Oil prices fell on Monday, extending last week’s losses, as increasing coronavirus cases in the United States and Europe raised worries about energy demand, while Libya’s fast growing production also weighed on prices.
Brent was down 88 cents, or 2.1%, at $40.89 by 1306 GMT. U.S. West Texas Intermediate (WTI) dropped 92 cents, or 2.3%, to $38.93. Both contracts fell almost 2.5% last week.
The United States reported its highest number yet of new coronavirus infections in two days through Saturday, while in France new cases hit a record of more than 50,000 on Sunday. Italy and Spain imposed fresh restrictions to curb the virus.
The rising number of cases “not only highlight the risks posed by immediate transport restrictions, but also dampen long-term demand expectations,” said Commerzbank analyst Eugen Weinberg.
On the supply side, Libya’s National Oil Corp (NOC) said it had lifted force majeure on the El-Feel oilfield.
NOC said on Friday Libyan production would reach 1 million barrels per day (bpd) in coming weeks, a quicker ramp-up than many analysts had predicted.
“In an environment where there are renewed worries over the demand outlook, the last thing the market needs right now is additional supply,” said Warren Patterson, ING’s head of commodities strategy.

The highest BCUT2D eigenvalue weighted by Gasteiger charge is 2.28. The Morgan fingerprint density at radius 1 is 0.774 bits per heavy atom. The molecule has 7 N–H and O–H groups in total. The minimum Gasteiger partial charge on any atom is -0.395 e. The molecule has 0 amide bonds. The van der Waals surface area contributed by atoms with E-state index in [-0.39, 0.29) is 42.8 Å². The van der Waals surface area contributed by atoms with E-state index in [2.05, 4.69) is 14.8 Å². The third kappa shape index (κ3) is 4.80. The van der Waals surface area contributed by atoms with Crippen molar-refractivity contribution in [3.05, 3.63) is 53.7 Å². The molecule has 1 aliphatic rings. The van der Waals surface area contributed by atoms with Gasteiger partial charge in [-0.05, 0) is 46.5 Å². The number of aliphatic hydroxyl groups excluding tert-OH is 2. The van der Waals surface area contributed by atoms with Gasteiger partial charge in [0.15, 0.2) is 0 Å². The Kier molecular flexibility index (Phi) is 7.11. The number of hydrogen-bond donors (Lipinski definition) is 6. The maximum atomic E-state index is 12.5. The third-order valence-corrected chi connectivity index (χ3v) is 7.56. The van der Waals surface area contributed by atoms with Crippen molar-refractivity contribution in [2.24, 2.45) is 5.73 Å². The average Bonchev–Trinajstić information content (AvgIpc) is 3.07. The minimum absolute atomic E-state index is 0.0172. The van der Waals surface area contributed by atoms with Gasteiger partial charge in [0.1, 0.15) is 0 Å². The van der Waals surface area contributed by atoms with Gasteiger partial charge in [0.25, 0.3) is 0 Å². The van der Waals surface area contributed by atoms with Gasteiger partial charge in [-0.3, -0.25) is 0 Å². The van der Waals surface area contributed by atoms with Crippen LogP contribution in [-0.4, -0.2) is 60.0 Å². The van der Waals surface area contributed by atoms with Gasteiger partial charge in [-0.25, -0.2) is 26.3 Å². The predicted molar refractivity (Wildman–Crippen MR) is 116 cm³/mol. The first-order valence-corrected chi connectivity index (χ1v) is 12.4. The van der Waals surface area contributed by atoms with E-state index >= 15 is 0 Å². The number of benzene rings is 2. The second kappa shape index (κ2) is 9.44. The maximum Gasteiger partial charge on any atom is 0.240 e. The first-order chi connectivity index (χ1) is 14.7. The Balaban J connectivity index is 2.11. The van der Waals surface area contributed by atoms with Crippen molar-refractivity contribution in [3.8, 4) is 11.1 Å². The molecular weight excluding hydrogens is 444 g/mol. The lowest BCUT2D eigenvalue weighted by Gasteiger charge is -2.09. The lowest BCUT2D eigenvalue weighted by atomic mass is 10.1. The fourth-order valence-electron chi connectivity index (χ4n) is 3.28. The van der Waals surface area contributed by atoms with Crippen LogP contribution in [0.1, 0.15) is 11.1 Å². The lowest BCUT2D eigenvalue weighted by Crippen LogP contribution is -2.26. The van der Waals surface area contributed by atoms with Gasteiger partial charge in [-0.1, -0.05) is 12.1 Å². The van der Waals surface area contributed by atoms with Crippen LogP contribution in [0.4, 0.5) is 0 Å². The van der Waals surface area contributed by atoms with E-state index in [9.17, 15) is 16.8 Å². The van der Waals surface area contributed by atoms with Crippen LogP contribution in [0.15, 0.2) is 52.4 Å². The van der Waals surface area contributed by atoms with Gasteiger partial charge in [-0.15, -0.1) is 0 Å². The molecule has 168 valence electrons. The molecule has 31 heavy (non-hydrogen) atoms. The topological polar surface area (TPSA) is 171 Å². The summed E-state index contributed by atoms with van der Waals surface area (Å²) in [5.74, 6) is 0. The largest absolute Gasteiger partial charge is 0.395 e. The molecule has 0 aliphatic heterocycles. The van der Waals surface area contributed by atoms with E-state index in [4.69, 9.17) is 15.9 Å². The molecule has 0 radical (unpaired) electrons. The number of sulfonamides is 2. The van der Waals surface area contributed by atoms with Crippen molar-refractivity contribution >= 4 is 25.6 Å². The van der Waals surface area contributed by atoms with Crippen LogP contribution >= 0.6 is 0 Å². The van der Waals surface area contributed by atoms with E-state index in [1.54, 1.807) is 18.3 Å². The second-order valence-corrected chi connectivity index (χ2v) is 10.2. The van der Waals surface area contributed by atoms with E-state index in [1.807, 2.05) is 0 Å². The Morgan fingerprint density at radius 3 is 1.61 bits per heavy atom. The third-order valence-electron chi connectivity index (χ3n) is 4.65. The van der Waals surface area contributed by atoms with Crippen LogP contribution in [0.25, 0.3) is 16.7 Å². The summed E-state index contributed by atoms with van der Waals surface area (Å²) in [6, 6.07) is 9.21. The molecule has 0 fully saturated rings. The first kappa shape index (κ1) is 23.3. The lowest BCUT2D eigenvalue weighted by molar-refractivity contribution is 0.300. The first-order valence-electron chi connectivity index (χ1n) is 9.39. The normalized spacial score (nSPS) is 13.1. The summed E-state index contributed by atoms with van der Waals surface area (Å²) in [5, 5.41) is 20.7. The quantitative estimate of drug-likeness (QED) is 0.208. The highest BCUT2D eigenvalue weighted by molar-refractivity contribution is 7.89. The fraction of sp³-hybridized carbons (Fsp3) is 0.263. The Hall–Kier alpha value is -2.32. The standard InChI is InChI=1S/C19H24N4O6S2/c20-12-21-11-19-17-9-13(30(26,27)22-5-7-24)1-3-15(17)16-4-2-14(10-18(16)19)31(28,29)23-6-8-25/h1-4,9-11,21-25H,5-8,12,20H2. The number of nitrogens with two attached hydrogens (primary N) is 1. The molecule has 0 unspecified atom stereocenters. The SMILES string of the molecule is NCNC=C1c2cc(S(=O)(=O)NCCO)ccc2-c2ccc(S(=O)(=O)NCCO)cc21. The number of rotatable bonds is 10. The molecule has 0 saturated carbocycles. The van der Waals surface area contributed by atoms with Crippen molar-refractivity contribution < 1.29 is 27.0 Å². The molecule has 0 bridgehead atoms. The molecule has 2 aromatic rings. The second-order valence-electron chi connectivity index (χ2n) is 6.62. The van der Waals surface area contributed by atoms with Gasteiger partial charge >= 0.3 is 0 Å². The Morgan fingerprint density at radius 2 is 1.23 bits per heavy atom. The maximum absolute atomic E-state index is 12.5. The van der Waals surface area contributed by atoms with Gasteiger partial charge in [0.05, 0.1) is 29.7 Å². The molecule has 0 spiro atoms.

OPEC’s secretary general Mohammed Barkindo said OPEC+ producers did not expect a renewed oil-price collaspe as seen in the second quarter, and said producers in the OPEC+ alliance would continue to “stay the course” in balancing the market.
OPEC+, the group of producers including the Organization of the Petroleum Exporting Countries and Russia, is set to increase output by 2 million bpd in January 2021 after cutting production by a record amount earlier this year.
“OPEC+ must not be careless and have to address the issue of the extra barrels appearing in the market, otherwise the days of relatively stable oil prices will be numbered,” said oil broker PVM’s Tamas Varga.
In the United States, energy companies increased their rig count by five to take the total to 287 in the week to Oct. 23, the most since May, energy services firm Baker Hughes Co said. The rig count is an indicator of future supply.
Still, investors increased their net long positions in U.S. crude futures and options during the week through Oct. 20, the U.S. Commodity Futures Trading Commission said on Friday.